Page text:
There are many processed baits available for the angler. One of the most common is bread which is used in several forms.
Luncheon meat is now one of the standard baits for many species, particularly chub and barbel. You can take good chub on all varieties of tinned meats, including luncheon meat, bacon grill, and chopped ham and pork. All these meats can be used successfully straight from the tin, and for chubbing use 3/4 in (2 cm) cubes.
You must not, however, fall in to the trap of leaving the same bit of meat on the hook all day if there have been no bites. This is a common mistake made by anglers. Most meats of this type, if they have not been specially flavoured, soon lose their natural smells and become bland and very unappealing.
If you opt to use a flavoured variety of meat, the base brand does not really matter. The most important factor is the texture and toughness of the meat: it also must be tough enough to withstand casting without flying off the hook.
Many anglers use luncheon meat baits on ridiculously small hooks, and then complain that the meat keeps falling off. If you are going to use ‘h in (1 cm) or 3/4 in (2 cm) cubes of meat, use a hook matched to the size of the bait, a minimum being a size 6. To hook the meat, push the hook bend through the bait, and then twist and pull the hook point back into the meat along a different line.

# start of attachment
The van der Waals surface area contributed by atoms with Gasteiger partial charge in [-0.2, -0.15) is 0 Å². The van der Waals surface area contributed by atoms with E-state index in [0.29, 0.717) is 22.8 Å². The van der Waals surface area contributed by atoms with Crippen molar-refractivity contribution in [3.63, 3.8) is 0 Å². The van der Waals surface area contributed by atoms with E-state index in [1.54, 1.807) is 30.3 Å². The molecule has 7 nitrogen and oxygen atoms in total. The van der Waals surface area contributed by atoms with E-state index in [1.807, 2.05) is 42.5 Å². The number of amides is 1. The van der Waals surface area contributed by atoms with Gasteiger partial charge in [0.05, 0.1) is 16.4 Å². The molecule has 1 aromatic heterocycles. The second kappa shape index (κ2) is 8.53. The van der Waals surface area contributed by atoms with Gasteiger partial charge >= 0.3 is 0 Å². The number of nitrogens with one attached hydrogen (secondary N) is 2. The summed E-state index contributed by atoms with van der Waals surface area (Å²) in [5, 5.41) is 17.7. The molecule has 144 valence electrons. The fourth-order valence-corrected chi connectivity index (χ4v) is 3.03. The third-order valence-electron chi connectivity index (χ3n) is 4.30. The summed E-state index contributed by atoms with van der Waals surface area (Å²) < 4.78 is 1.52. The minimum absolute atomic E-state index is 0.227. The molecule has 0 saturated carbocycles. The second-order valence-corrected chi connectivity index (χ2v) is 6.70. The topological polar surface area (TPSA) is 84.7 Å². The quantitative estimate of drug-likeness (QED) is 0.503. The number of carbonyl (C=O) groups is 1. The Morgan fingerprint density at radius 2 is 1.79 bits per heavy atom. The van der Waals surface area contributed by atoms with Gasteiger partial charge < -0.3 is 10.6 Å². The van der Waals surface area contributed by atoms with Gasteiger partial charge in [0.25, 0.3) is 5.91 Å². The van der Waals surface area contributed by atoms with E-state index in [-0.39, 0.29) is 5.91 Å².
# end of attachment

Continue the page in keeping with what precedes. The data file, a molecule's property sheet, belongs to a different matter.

If you use this method of attaching the meat it will not fly off, and the hook will pull easily through on the strike provided you have selected your meat brand correctly.
Sausage was a much-used bait for barbel on the River Thames years ago, although many chub, roach and bream were tempted by it. There are two ways of using sausage: either a portion of sausage itself or a paste made of the meat. If using the sausage solely, it is best to use the skinned variety, as the skinless tend to be too soft and fall apart too easily. When using skinned sausages, however, take care to hook them in such a way that the skin does not impede hook penetration.
Sticks of spicy sausage meat, such as pepperami, are readily available from most supermarkets, and are convenient change baits, requiring no preparation and keeping indefinitely if they are in an unopened packet. Break off a chunk, flatten one end to put the hook through and you have a superb bait. As it has a tough skin, you need to pare this away with a sharp knife where the hook is to be inserted. If you wanted to experiment there are many other flavoured sausages that could be used as bait.